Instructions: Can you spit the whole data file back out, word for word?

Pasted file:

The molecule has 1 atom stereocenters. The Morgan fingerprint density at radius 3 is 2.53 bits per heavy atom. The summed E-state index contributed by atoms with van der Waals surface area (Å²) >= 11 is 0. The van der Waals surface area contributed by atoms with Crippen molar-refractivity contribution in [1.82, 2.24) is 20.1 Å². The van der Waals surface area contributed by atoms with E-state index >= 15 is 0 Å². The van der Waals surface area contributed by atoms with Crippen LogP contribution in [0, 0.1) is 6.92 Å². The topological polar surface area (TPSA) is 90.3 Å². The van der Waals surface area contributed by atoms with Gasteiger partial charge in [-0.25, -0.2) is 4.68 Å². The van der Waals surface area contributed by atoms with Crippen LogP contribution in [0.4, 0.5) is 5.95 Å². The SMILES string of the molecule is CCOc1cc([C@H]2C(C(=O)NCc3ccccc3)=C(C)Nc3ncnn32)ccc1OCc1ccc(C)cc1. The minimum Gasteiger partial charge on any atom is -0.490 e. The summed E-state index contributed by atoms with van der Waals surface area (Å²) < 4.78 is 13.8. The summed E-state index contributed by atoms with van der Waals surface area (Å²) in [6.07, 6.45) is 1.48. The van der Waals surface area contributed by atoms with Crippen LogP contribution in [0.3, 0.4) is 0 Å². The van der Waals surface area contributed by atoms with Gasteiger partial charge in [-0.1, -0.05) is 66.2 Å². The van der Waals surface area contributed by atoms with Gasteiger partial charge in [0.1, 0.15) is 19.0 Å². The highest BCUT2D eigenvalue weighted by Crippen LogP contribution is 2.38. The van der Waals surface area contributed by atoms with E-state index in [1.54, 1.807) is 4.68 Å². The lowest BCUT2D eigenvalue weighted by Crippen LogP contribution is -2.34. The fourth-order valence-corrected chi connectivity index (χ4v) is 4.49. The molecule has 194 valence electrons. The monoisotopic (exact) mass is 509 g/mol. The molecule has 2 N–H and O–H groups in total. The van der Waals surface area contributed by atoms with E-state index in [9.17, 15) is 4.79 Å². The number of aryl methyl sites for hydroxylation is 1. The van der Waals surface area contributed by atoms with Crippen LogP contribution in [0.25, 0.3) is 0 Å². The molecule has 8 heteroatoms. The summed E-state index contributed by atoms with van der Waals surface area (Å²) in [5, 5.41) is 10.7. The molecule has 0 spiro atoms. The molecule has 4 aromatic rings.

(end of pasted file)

The molecule has 1 atom stereocenters. The Morgan fingerprint density at radius 3 is 2.53 bits per heavy atom. The summed E-state index contributed by atoms with van der Waals surface area (Å²) >= 11 is 0. The van der Waals surface area contributed by atoms with Crippen molar-refractivity contribution in [1.82, 2.24) is 20.1 Å². The van der Waals surface area contributed by atoms with E-state index >= 15 is 0 Å². The van der Waals surface area contributed by atoms with Crippen LogP contribution in [0, 0.1) is 6.92 Å². The topological polar surface area (TPSA) is 90.3 Å². The van der Waals surface area contributed by atoms with Gasteiger partial charge in [-0.25, -0.2) is 4.68 Å². The van der Waals surface area contributed by atoms with Crippen LogP contribution in [0.4, 0.5) is 5.95 Å². The SMILES string of the molecule is CCOc1cc([C@H]2C(C(=O)NCc3ccccc3)=C(C)Nc3ncnn32)ccc1OCc1ccc(C)cc1. The minimum Gasteiger partial charge on any atom is -0.490 e. The summed E-state index contributed by atoms with van der Waals surface area (Å²) < 4.78 is 13.8. The summed E-state index contributed by atoms with van der Waals surface area (Å²) in [6.07, 6.45) is 1.48. The van der Waals surface area contributed by atoms with Crippen LogP contribution in [0.3, 0.4) is 0 Å². The van der Waals surface area contributed by atoms with Gasteiger partial charge in [-0.1, -0.05) is 66.2 Å². The van der Waals surface area contributed by atoms with Gasteiger partial charge in [0.1, 0.15) is 19.0 Å². The highest BCUT2D eigenvalue weighted by Crippen LogP contribution is 2.38. The van der Waals surface area contributed by atoms with E-state index in [1.54, 1.807) is 4.68 Å². The lowest BCUT2D eigenvalue weighted by Crippen LogP contribution is -2.34. The fourth-order valence-corrected chi connectivity index (χ4v) is 4.49. The molecule has 194 valence electrons. The monoisotopic (exact) mass is 509 g/mol. The molecule has 2 N–H and O–H groups in total. The van der Waals surface area contributed by atoms with E-state index in [9.17, 15) is 4.79 Å². The number of aryl methyl sites for hydroxylation is 1. The van der Waals surface area contributed by atoms with Crippen LogP contribution in [0.25, 0.3) is 0 Å². The molecule has 8 heteroatoms. The summed E-state index contributed by atoms with van der Waals surface area (Å²) in [5, 5.41) is 10.7. The molecule has 0 spiro atoms. The molecule has 4 aromatic rings.